Fertility-Boosting Foods, Plus What to Avoid
Trying for a baby? Here’s what to eat to boost fertility and help you conceive
Thinking of starting a family? Try this:
If you’re thinking of starting a family, you should prep your body so you are at your healthiest not only to carry a baby, but to conceive in the first place. It’s good to improve your health four to six months ahead of time, rather than say, “Okay, I’m pregnant. Now I’m going to eat healthy,” says Dr. Victoria Maizes, author of Be Fruitful: The Essential Guide to Maximizing Fertility and Giving Birth to a Healthy Child, and executive director of the Arizona Center for Integrative Medicine.
Here’s what to eat and drink‚ and what to avoid for your best fertility.
Get lots of full-fat dairy
Low-fat dairy products such as milk and yogurt are connected with infertility, but a high-fat diet lowers the risk of infertility, according to a 2007 Harvard School of Public Health/Brigham and Women’s Hospital Nurses’ Health Study surveying more than 18,000 nurses. (The World Health Organization defines infertility as failing to conceive after 12 months of unprotected intercourse.) To make low-fat dairy products, the dairy is spun at high speeds, separating the watery and fat components. “The watery components draw more male hormones and the fatty draw more female hormones,” says Maizes. “So with whole milk, there’s a normal balance of hormones. But with non-fat, it’s a more male-pattern hormonal picture, which negatively affects fertility.”
Get lots of iron-rich foods
According to Dr. Yaakov Bentov, a reproductive endocrinologist with the Toronto Centre for Advanced Reproductive Technology, up to 15 percent of women of reproductive age have low iron stores. “Iron deficiency affects the ability to get pregnant and to carry a pregnancy,” says Bentov. The same Harvard Nurses’ Health study noted that consuming iron from non-meat foods such as lentils and spinach or from supplements could lower your risk of infertility. However, specific dosages of supplements should be discussed with your physician.
Get lots of citrus
All antioxidant-rich produce are good for fertility due to their anti-inflammatory properties. “Inflammation impairs fertility‚ but citrus may play a specific role. There’s evidence that the vitamin C in citrus helps enhance fertility,” says Maizes. “It has bio-flavanoids, and these can improve circulation and blood flow to the uterus, making us more fertile.” In a 2011 study from Boston University, three or more servings of citrus fruit a week helped lower a woman’s chance of developing uterine fibroids, which can impair fertility. (Tip: Guava, papaya and kiwi have more vitamin C per fruit than oranges and grapefruit.)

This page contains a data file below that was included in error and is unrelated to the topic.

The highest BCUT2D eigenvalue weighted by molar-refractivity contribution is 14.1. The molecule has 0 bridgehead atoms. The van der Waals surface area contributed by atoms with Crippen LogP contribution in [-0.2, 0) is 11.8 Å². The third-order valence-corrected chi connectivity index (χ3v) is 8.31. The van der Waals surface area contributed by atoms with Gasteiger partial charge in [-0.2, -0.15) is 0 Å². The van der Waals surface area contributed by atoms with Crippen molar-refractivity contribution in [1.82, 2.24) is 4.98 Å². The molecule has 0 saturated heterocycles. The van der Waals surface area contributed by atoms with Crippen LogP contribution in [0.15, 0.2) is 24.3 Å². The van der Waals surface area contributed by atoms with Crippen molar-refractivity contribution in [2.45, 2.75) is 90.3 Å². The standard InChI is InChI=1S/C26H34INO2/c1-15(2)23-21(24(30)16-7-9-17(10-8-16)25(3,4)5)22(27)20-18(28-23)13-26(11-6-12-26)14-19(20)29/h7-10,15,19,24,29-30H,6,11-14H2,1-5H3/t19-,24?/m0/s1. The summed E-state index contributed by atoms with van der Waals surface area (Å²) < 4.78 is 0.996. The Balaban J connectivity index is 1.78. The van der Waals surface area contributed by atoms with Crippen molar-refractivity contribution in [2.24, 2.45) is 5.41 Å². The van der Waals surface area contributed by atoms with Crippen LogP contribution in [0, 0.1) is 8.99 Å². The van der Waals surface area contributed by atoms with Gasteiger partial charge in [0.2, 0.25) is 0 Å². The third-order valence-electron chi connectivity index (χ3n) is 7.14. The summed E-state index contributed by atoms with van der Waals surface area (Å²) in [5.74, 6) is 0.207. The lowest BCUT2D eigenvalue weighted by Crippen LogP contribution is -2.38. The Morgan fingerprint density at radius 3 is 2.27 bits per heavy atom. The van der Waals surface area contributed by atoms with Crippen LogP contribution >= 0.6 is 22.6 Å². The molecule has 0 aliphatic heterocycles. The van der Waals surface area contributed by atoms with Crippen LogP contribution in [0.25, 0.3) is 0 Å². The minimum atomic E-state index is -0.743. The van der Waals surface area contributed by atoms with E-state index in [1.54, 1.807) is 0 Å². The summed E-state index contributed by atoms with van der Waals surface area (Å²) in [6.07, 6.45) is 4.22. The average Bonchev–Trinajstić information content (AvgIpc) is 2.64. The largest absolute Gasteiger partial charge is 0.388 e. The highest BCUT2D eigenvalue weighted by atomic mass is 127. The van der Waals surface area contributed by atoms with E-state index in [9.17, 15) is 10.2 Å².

Get lots of fish
Pregnant women and those who are trying to conceive need to avoid high-mercury fish (e.g., swordfish, shark or king mackerel); however, oily fish (particularly sockeye salmon and lake whitefish) is a good choice since it contains the most vitamin D and omega-3s. A 2012 Austrian study found vitamin D helps increase progesterone and estrogen in women, which improves conception chances; in men, vitamin D is linked with healthy semen quality. As for omega-3 fatty acids, “They reduce inflammation,” says Maizes. Tuck into 12 ounces (375 g) of fish a week, and ask your doctor about vitamin D and omega-3 supplements.
Go easy on alcohol
When it comes to fertility, the concern over alcohol is quantity and frequency. As a 2011 Harvard Medical study found, men and women undergoing in-vitro fertilization who consumed more than four drinks a week lowered the woman’s chances of getting pregnant. “The evidence doesn’t mean you can’t have alcohol at all,” says Maizes. “The Nurses’ Study showed that one alcoholic drink a day doesn’t impair fertility, so small amounts are considered safe.”
Obviously, once you conceive, avoid alcohol.
Go easy on high-glycemic-index carbs
Foods such as refined carbs, pop and white rice spike our blood sugar, and increase the risk of obesity and insulin resistance, which hinder fertility. A 2012 study from Boston University School of Public Health found women who drank lots of pop had lower chances of conceiving.
Not sure what’s high on the GI index? Avoid products that list sugar as their first ingredient.
Go easy on green tea
“It removes folic acid from your body,” says Bentov. Folic acid is important in preventing neural tube defects; women who want to conceive should take a folic acid supplement.
Go easy on trans fats
The Nurses’ Study concluded that participants with a two percent increase in calories from trans fats rather than monounsaturated fats had more than double the risk of ovulatory infertility. (See Good Fats, Bad Fats for more on trans fats.) These fats are found in many fried foods and packaged baked goods.
Hit a healthy weight
Eating for fertility relies largely on following a healthy diet, and that includes getting yourself to a healthy weight before pregnancy. The Society of Obstetricians and Gynaecologists of Canada suggests getting your body mass index (BMI) below 30 or, even better, between 20 and 25 – if you are underweight or overweight, you may risk pregnancy complications.